An exploration of how evolutionary thinking can affect our understanding of our lives, our species, and our ability to share the planet with other species. LEARNING HOURS 120 (36L;24O;60P)
After completing BIOL350, students will be better equipped to:
- identify and define the urgent challenges facing human civilization today, and why many authorities warn that ‘business as usual’ cannot be sustained;
- describe how and why the effects of Darwinian evolution have brought us to this critical stage in the history of humanity;
- explain how an understanding of this ‘human journey’ helps to account for a wide range of contemporary human affairs and cultural norms;
- evaluate why philosopher, Blaise Pascal considered that, “All of humanity's problems stem from man's inability to sit quietly in a room alone” (Pensées, 1670) ― and why poet, T.S. Eliot mused, “…humankind cannot bear very much reality” (No. 1 of Four Quartets, 1943);
- predict how the genetic legacies inherited from our ancestors, and how our continuing evolution as a species — informed by both natural selection and cultural selection — are likely to affect our human natures, our social lives, and our cultures in future generations;
- participate in prescribing a way forward for the design of a new, more sustainable, and more humanistic model of civilization for our descendants.
10% - Topic Sessions (live)
- Questions of the Day Survey (1 x 2%)
- Participation in Topic Sessions (2 x 2%)
- Survey and Reflection (2 x 2%)
10% - Media Critique
- Critique Submission (1 x 5%)
- Peer Feedback (1 x 5%)
20% - Poster Gallery
- Poster Submission (1 x 15%)
- Peer Feedback (1 x 5%)
20% - Couse Concepts
- Concept Map Submission (2 x 5%)
- Participation Evaluation (2 x 5%)
40% - Proctored Final Exam
*Please NOTE: Students must attempt the Final Exam in order to pass the course.
**Evaluation Subject to Change**
This course has required live sessions (e.g. webinars, synchronous activities). Please consult the Timeline in the first week of class.
If a student is enrolled in ONLY online courses (section 700), they may choose either of the following options to write the exam:
- Write the final exam online: you will write in onQ with Examity proctoring. A $100 online exam fee will be charged to your SOLUS account.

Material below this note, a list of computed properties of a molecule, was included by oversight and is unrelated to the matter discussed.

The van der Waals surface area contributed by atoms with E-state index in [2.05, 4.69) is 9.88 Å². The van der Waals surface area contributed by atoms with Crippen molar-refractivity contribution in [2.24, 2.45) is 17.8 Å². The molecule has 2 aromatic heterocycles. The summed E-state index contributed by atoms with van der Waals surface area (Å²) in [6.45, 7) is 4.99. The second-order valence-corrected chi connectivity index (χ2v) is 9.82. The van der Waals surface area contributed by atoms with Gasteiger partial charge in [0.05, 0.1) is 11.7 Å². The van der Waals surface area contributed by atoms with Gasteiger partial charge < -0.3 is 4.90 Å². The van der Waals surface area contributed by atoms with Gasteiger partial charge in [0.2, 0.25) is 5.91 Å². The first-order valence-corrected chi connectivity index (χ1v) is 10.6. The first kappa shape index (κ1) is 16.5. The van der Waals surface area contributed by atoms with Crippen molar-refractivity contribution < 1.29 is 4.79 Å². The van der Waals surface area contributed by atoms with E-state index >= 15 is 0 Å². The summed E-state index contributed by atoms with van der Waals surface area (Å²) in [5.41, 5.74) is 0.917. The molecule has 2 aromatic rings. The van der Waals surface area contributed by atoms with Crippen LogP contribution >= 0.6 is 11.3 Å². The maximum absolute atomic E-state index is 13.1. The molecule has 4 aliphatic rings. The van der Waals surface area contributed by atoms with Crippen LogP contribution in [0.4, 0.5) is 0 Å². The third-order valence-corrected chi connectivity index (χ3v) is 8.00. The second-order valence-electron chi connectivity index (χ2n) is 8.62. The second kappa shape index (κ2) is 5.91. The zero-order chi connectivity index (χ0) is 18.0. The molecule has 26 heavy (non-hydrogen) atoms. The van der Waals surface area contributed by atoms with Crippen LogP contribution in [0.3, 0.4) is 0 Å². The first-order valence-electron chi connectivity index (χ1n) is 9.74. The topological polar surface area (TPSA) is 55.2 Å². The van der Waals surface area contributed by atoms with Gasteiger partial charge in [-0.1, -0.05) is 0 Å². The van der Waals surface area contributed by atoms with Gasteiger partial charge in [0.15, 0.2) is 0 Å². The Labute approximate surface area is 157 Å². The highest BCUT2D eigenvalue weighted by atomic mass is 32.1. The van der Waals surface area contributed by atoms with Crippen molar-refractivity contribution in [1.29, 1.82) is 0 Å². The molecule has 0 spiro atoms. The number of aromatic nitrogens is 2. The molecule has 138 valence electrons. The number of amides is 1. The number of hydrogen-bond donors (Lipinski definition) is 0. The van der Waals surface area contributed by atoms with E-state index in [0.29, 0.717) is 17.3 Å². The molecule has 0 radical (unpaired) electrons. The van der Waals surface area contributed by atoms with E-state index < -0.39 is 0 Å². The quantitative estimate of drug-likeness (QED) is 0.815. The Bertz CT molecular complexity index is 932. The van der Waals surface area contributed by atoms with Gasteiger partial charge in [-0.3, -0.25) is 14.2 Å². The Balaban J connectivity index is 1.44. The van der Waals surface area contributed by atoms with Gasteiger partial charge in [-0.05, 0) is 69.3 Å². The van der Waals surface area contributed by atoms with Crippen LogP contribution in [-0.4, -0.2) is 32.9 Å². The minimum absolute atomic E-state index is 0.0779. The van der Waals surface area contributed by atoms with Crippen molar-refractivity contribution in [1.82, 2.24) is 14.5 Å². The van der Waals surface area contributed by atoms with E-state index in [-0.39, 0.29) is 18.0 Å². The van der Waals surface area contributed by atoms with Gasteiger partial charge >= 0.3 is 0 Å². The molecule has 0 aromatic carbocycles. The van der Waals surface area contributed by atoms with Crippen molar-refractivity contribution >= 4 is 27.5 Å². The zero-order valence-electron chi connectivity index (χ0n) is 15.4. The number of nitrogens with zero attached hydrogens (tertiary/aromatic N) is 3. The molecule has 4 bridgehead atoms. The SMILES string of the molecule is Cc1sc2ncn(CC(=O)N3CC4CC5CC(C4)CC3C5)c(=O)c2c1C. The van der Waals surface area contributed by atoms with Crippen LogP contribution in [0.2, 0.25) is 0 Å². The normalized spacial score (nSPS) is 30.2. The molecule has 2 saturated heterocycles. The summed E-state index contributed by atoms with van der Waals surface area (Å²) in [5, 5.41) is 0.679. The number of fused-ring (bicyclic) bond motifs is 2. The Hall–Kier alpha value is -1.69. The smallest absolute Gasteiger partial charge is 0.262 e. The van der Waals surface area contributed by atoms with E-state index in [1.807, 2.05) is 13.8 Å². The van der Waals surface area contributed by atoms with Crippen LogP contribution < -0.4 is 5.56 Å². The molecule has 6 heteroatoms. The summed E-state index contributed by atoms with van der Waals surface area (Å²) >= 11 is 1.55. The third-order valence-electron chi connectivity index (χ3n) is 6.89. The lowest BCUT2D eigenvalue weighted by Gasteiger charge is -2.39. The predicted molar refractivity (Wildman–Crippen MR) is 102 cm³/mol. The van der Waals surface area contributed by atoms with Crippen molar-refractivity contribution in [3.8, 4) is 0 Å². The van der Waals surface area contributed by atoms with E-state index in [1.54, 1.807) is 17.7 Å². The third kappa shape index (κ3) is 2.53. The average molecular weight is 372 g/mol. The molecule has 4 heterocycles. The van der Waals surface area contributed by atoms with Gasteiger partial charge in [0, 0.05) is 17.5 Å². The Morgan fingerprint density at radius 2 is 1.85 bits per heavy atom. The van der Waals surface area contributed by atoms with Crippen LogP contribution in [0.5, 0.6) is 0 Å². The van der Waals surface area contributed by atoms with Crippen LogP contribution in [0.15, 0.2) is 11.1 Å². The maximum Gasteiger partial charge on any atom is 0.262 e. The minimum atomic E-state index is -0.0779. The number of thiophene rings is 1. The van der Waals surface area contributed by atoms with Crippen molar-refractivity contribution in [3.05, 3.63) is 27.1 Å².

- Write the final exam in-person: you will write on Queen’s campus in Kingston. You will not be charged an extra fee to write on campus.
If a student is enrolled in ANY in-person courses (section 001, 002, etc), you MUST write all your final exams in-person on Queen’s campus, including for an online course. You may not choose to write your exams online.
Location and Timing of Final Examinations
Once the exam schedule has been finalized the exam date will be posted on your SOLUS account. The exam dates for each Term are listed on the Faculty of Arts and Science webpage under "Important Dates." Student exam schedules for the Fall Term are posted via SOLUS immediately prior to the Thanksgiving holiday; for the Winter Term they are posted on the Friday before Reading Week, and for the Summer Term they are individually noted on the Arts and Science Online syllabi. Students should delay finalizing any travel plans until after the examination schedule has been posted. Exams will not be moved or deferred to accommodate employment, travel/holiday plans or flight reservations.
Professor Lonnie Aarssen (firstname.lastname@example.org)
Textbook and Materials
ASO reserves the right to make changes to the required material list as received by the instructor before the course starts. Please refer to the Campus Bookstore website at http://www.campusbookstore.com/Textbooks/Search-Engine to obtain the most up-to-date list of required materials for this course before purchasing them.
The required textbook/materials for this course are:
- Aarssen (2022) What Are We? Exploring the Evolutionary Roots of Our Future. Queen’s University.
Students can expect to spend approximately 10 hours per week (120 hours per term) on study/practice and online activity for this course.